Description : The use of long-term imprisonment as a response to crime, the effects of long-term incarceration and the strategies used by inmates to adjust to confinement are the focus of this volume. The book explores the prison experience from the male and the female perspective and discusses the correctional management challenges posed by long-term incarceration. Comprising a set of articles originally published in The Prison Journal the book is complemented by research reports, an analysis of long-term inmates confined in United States and Canadian prisons, and essays written by long-term prisoners.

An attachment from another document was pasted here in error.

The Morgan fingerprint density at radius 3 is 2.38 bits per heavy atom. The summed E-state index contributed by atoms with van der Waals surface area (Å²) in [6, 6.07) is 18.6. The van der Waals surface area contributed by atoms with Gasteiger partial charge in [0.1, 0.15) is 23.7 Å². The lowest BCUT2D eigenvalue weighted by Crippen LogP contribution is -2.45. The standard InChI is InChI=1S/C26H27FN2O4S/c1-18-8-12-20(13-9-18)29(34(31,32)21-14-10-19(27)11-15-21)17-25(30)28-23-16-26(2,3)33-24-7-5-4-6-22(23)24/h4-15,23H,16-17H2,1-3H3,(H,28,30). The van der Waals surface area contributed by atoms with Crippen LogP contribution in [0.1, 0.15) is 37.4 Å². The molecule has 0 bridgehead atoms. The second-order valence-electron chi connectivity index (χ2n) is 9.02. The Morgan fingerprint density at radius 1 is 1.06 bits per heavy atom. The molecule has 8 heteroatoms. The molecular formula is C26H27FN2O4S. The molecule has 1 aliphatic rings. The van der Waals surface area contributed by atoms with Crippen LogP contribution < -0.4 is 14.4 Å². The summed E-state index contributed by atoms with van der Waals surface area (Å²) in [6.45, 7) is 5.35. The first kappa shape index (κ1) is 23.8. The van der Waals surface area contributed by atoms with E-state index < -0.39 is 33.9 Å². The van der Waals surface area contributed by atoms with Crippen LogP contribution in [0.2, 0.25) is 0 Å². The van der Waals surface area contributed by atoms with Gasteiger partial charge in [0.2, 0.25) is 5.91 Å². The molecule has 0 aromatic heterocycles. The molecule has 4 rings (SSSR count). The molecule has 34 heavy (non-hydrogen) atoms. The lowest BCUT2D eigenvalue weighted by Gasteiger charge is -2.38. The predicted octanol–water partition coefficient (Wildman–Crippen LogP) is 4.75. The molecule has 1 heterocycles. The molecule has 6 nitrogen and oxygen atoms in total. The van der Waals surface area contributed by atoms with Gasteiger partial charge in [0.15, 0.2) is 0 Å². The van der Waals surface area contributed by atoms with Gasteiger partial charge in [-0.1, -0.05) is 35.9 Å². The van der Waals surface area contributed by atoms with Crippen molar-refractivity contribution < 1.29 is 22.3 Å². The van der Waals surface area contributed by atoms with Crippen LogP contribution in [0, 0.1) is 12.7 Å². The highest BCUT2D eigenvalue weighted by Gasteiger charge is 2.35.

Description : This unique collection of "LIVING TO TELL THE HORRID TALES: True Life Stories of Fomer Slaves, Testimonies, Novels & Historical Documents" has been designed and formatted to the highest digital standards. Contents: Memoirs Narrative of Frederick Douglass 12 Years a Slave The Underground Railroad Up From Slavery Willie Lynch Letter Confessions of Nat Turner Narrative of Sojourner Truth Incidents in the Life of a Slave Girl History of Mary Prince Running a Thousand Miles for Freedom Thirty Years a Slave Narrative of the Life of J. D. Green The Life of Olaudah Equiano Behind The Scenes Harriet: The Moses of Her People Father Henson's Story of His Own Life 50 Years in Chains Twenty-Two Years a Slave and Forty Years a Freeman Narrative of the Life and Adventures of Henry Bibb Narrative of William W. Brown, a Fugitive Slave Story of Mattie J. Jackson A Slave Girl's Story From the Darkness Cometh the Light Narrative of the Life of Moses Grandy Narrative of Joanna Narrative of the Life of Henry Box Brown, Who Escaped in a 3x2 Feet Box Memoir and Poems of Phillis Wheatley Buried Alive Sketches of the Life of Joseph Mountain Novels Oroonoko Uncle Tom's Cabin Adventures of Huckleberry Finn Heroic Slave Slavery's Pleasant Homes Our Nig Clotelle Marrow of Tradition Autobiography of an Ex-Colored Man A Fool's Errand Bricks Without Straw Imperium in Imperio The Hindered Hand Historical Documents The History of Abolition of African Slave-Trade History of American Abolitionism Pictures of Slavery in Church and State Life, Last Words and Dying Speech of Stephen Smith Who Was Executed for Burglary Report on Charge of Aiding and Abetting in the Rescue of a Fugitive Slave Southern Horrors: Lynch Law in All Its Phases Duty of Disobedience to the Fugitive Slave Act Emancipation Proclamation (1863) Gettysburg Address XIII Amendment to the U.S. Constitution (1865) Civil Rights Act of 1866 XIV Amendment to the U.S. Constitution (1868) Reconstruction Acts (1867-1868)...